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Liver failure
PTU-011 A new concept to extend resectability of liver tumours: two stage surgical strategy using an in-situ-split procedure
  1. M Donati1,2,
  2. G A Stavrou1,2,
  3. K J Oldhafer1,2
  1. 1General and Visceral Surgery, Asklepios Barmbek Hospital, Hamburg, Germany
  2. 2Asklepios Medical School, Hamburg, Germany

Abstract

Introduction Today only 20%–25% of colorectal liver metastasis are resectable at initial presentation, despite the progress made in liver surgery over the last 25 years.1 The induction of liver hypertrophy by preoperative portal vein occlusion (Embolisation or Ligation) is the most used tool to prevent postoperative liver failure allows a Future Liver Remnant (FLR) growth of up to 20%–35% in 45 days.2 For 1 year we have engaged a new method of achieving resectability in patients affected by extensive disease involving both lobes with insufficient future remnant liver volume (FRLV).3

Methods Between March and November 2011 six patients affected by liver tumours (4 colorectal liver metastasis (CRLM), 1 GIST-metastasis, 1 gallbladder carcinoma) were judged to be irresectable because of an insufficient RLV (<20%). Therefore all those patients were submitted to a two staged procedure: (1) Right portal vein ligation, in situ split procedure and additionally atypical resection of a metastasis in the FRL if needed. After CT controls with 3D reconstruction and volumetry (2) Extended right hemihepatectomy.3

Results Resectability was achieved in all patients around 2 weeks after step 1 (range 10–21 days). In five patients the FRL gained about 66% in volume (range 45%–95%); the patients were operated and discharged without complications. One Patient (gallbladder carcinoma)—despite good volumetry (42%)—suffered severe cholangitis postoperatively and died of consecutive liver failure 58 days after the second step operation.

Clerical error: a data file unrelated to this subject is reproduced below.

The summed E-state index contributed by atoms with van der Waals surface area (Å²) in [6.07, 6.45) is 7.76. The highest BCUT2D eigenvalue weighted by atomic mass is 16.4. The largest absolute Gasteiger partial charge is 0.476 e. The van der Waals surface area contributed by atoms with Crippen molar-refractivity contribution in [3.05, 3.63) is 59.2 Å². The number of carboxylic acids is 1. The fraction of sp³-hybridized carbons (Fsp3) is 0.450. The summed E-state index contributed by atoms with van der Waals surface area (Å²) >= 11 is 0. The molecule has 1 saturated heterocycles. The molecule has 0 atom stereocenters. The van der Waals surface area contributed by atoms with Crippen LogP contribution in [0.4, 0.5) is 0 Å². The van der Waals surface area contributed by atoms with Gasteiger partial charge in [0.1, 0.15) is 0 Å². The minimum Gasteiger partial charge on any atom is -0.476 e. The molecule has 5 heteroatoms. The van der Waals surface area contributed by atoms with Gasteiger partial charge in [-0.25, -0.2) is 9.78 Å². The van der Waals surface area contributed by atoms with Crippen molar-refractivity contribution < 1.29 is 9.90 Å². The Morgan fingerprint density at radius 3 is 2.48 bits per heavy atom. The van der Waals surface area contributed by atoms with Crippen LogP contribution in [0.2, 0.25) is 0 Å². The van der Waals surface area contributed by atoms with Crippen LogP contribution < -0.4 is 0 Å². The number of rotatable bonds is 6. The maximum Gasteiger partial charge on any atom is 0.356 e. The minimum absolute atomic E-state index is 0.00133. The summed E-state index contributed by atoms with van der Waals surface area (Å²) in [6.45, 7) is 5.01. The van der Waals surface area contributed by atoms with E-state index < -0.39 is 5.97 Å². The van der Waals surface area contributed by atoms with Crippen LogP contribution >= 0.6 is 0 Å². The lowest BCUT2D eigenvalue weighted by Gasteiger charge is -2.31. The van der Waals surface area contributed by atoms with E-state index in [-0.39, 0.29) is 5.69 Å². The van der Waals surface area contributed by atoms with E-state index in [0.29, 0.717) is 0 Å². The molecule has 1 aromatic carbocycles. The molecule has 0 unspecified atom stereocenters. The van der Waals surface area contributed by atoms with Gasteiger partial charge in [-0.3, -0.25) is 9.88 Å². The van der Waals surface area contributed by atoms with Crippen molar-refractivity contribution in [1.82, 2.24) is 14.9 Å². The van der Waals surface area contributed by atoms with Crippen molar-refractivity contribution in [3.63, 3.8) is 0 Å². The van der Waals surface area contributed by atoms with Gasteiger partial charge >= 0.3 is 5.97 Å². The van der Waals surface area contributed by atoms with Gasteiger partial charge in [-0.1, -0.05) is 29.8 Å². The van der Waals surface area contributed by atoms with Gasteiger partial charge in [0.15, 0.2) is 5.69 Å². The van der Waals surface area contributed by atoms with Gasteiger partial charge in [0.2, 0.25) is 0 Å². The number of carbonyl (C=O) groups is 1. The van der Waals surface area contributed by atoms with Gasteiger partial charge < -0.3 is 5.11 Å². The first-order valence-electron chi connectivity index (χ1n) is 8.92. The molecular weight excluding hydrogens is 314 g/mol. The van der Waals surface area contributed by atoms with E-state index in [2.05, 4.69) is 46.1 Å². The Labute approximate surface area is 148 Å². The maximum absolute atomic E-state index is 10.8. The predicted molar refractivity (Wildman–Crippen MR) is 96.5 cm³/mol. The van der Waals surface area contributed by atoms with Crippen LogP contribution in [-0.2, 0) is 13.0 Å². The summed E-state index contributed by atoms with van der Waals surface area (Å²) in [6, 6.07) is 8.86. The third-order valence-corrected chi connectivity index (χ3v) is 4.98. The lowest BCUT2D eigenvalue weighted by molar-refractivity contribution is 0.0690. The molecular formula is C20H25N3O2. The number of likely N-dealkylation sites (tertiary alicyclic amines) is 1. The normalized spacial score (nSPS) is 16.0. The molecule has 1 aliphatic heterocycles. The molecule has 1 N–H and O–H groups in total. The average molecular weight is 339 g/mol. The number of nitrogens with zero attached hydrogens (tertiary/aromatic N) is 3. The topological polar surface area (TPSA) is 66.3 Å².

Conclusion This method showed to be effective in patients initially judged to be irresectable. One possible explanation could be that the in-situ liver transection, causing disruption of intrahepatic portal collaterals, increases portal flow deprivation to the excluded segments and redistribution of hepatotrophic factors, accelerating future remnant liver growth. Patients with jaundice from biliary tract tumours seem not to be good candidates for this approach. The proposed new strategy has had value in extending resectability in patients suffering from extensive CRLM,3 reducing the risk of postoperatory liver failure, in our preliminary experience, more than other established methods.

Competing interests None declared.

References 1. Capussotti L. Evolution of resectability criteria. In: Surgical treatment of colorectal liver metastases. Milan, Italy: Springer, 2011:27–34.

2. Hemming AW, Reed AI, Howard RJ, et al. Preoperative portal vein embolization for extended hepatectomy. Ann Surg 2003;237:686–91.

3. Oldhafer KJ, Donati M, Maghsoudi T, et al. Integration of 3D Volumetry, Portal Vein Transection and In Situ Split Procedure: A New Surgical Strategy for Inoperable Liver Metastasis. J Gastrointest Surg 2011.

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